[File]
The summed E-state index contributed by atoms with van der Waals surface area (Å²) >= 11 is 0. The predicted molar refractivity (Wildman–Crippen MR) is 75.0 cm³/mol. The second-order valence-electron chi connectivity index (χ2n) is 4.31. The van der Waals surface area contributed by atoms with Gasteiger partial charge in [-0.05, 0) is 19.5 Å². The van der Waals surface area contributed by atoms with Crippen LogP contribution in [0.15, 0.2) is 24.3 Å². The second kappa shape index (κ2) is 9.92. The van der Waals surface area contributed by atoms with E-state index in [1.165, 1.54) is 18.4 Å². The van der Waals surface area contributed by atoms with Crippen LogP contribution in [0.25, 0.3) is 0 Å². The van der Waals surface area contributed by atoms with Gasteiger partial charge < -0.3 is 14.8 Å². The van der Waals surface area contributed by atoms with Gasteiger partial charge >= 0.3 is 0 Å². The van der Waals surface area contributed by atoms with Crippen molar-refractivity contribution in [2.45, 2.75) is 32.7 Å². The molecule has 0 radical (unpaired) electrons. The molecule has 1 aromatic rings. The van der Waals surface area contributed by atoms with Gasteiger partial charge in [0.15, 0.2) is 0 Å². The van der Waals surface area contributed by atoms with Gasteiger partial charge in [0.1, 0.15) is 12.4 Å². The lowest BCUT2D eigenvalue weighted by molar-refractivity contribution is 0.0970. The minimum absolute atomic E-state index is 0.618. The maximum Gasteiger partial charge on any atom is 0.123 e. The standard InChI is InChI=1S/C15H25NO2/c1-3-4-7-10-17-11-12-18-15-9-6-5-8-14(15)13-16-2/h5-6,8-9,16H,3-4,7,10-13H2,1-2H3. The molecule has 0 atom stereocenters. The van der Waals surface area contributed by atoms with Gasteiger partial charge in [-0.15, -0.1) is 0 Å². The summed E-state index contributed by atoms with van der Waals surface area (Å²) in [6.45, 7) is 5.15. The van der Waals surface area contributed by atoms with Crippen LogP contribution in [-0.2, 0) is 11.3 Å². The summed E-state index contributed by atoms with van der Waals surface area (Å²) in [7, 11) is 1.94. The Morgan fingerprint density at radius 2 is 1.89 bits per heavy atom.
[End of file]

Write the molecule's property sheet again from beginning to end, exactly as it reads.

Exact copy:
The summed E-state index contributed by atoms with van der Waals surface area (Å²) >= 11 is 0. The predicted molar refractivity (Wildman–Crippen MR) is 75.0 cm³/mol. The second-order valence-electron chi connectivity index (χ2n) is 4.31. The van der Waals surface area contributed by atoms with Gasteiger partial charge in [-0.05, 0) is 19.5 Å². The van der Waals surface area contributed by atoms with Crippen LogP contribution in [0.15, 0.2) is 24.3 Å². The second kappa shape index (κ2) is 9.92. The van der Waals surface area contributed by atoms with E-state index in [1.165, 1.54) is 18.4 Å². The van der Waals surface area contributed by atoms with Crippen LogP contribution in [0.25, 0.3) is 0 Å². The van der Waals surface area contributed by atoms with Gasteiger partial charge < -0.3 is 14.8 Å². The van der Waals surface area contributed by atoms with Gasteiger partial charge >= 0.3 is 0 Å². The van der Waals surface area contributed by atoms with Crippen molar-refractivity contribution in [2.45, 2.75) is 32.7 Å². The molecule has 0 radical (unpaired) electrons. The molecule has 1 aromatic rings. The van der Waals surface area contributed by atoms with Gasteiger partial charge in [0.15, 0.2) is 0 Å². The van der Waals surface area contributed by atoms with Gasteiger partial charge in [0.1, 0.15) is 12.4 Å². The lowest BCUT2D eigenvalue weighted by molar-refractivity contribution is 0.0970. The minimum absolute atomic E-state index is 0.618. The maximum Gasteiger partial charge on any atom is 0.123 e. The standard InChI is InChI=1S/C15H25NO2/c1-3-4-7-10-17-11-12-18-15-9-6-5-8-14(15)13-16-2/h5-6,8-9,16H,3-4,7,10-13H2,1-2H3. The molecule has 0 atom stereocenters. The van der Waals surface area contributed by atoms with Gasteiger partial charge in [-0.15, -0.1) is 0 Å². The summed E-state index contributed by atoms with van der Waals surface area (Å²) in [6.45, 7) is 5.15. The van der Waals surface area contributed by atoms with Crippen LogP contribution in [-0.2, 0) is 11.3 Å². The summed E-state index contributed by atoms with van der Waals surface area (Å²) in [7, 11) is 1.94. The Morgan fingerprint density at radius 2 is 1.89 bits per heavy atom.